- More than 30% of households carry a balance on their credit cards. Those that do have an average balance of $16,000
- The top 2,000 non-financial companies have $6.64 trillion in debt, $2.81 trillion of which they’ve added in the last five years.
- The U.S. public debt has nearly doubled since the 2008 financial crisis, ballooning from $10 trillion to more than $19 trillion.
- 20 years ago China had $500 billion in public and private and debt. Ten years ago that number stood at $3.5 trillion. Today it is more than $35 trillion.
More than the amount of debt, however, is just how much of it has been added since the 2008 financial crisis. After experiencing a debt induced financial Armageddon, you’d think individuals, companies and governments would be hesitant to go down that road again. Not so. Record low rates have fueled trillions (with a “T” like the Titanic) in new debt. It’s like eating until you’re sick at a buffet and then deciding that the next logical step is to grab a new plate and see how many cheese enchiladas and Mini BBQ Brisket sandwiches you can fit on it.
And just like binging at the buffet is likely to end badly, binging on debt will usually end in a combination of regret and real world consequences. How is all this debt affecting us and our ability to reach our retirement goals?
It’s causing stress. A recent survey of adults with student loan debt showed that people would go to some pretty extreme lengths to get rid of that debt. Nearly 57% would take a punch from Mike Tyson. More than 40% would give up a year of life expectancy. Almost 7% said they’d be willing to cut off their own pinky finger. Think about that. A not insignificant percentage of the borrowers polled would be willing to die sooner or hack off body parts if they could turn back time and get out from under their debt. Living with excessive debt is stressful.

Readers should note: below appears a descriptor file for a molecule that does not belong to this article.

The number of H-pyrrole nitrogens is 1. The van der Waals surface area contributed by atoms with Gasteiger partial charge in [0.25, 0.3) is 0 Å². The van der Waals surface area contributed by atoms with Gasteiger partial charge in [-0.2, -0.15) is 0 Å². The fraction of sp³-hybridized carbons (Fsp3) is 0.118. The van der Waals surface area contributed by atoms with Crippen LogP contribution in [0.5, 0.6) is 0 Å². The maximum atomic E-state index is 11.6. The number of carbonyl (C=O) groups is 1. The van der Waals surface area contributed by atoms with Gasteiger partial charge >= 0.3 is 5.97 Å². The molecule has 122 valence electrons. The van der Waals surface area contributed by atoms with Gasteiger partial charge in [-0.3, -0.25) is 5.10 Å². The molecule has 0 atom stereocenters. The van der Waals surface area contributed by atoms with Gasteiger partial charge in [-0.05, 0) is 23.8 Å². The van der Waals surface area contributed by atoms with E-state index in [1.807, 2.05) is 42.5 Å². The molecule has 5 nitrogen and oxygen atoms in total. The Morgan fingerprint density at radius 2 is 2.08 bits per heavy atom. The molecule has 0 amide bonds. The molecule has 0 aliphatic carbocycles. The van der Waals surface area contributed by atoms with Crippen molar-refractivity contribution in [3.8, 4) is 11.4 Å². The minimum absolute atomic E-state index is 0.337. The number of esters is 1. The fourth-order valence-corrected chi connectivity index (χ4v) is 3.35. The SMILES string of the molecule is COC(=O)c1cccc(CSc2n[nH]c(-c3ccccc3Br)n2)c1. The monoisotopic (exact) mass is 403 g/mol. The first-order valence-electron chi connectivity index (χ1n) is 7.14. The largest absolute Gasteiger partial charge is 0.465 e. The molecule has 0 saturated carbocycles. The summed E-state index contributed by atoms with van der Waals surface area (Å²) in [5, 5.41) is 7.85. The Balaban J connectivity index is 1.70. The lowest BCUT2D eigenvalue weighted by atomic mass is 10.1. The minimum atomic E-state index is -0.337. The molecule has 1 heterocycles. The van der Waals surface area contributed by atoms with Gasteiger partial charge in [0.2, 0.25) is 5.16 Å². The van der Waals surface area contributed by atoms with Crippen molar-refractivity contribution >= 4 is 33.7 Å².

It’s making us financially fragile. A recent Federal Reserve survey found that 47% of Americans could not cover an unexpected $400 expense without borrowing or selling something. In other words, half the country is stretched so thin that they couldn’t afford a car repair or a new pair of glasses without some sort of payment plan. There are likely many reasons for this state of affairs, but one is most assuredly debt. In other words, we need to go into debt to fund new purchases because all of our income is already being used to pay for the debts from our old purchases.